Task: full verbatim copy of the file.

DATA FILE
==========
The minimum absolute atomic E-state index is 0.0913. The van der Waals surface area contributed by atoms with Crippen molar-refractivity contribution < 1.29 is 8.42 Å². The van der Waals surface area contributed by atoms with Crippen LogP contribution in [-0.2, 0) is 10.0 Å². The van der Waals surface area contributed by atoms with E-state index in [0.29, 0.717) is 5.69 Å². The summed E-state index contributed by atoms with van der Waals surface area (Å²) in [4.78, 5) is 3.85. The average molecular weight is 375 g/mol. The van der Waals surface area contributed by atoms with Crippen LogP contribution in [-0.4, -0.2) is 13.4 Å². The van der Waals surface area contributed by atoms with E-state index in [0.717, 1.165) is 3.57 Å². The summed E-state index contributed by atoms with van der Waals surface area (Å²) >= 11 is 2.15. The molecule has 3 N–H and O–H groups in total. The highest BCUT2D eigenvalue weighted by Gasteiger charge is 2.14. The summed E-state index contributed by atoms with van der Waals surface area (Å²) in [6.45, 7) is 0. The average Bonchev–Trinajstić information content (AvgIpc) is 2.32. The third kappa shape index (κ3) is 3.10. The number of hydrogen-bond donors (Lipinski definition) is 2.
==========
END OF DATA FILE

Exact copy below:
The minimum absolute atomic E-state index is 0.0913. The van der Waals surface area contributed by atoms with Crippen molar-refractivity contribution < 1.29 is 8.42 Å². The van der Waals surface area contributed by atoms with Crippen LogP contribution in [-0.2, 0) is 10.0 Å². The van der Waals surface area contributed by atoms with E-state index in [0.29, 0.717) is 5.69 Å². The summed E-state index contributed by atoms with van der Waals surface area (Å²) in [4.78, 5) is 3.85. The average molecular weight is 375 g/mol. The van der Waals surface area contributed by atoms with Crippen LogP contribution in [-0.4, -0.2) is 13.4 Å². The van der Waals surface area contributed by atoms with E-state index in [0.717, 1.165) is 3.57 Å². The summed E-state index contributed by atoms with van der Waals surface area (Å²) >= 11 is 2.15. The molecule has 3 N–H and O–H groups in total. The highest BCUT2D eigenvalue weighted by Gasteiger charge is 2.14. The summed E-state index contributed by atoms with van der Waals surface area (Å²) in [6.45, 7) is 0. The average Bonchev–Trinajstić information content (AvgIpc) is 2.32. The third kappa shape index (κ3) is 3.10. The number of hydrogen-bond donors (Lipinski definition) is 2.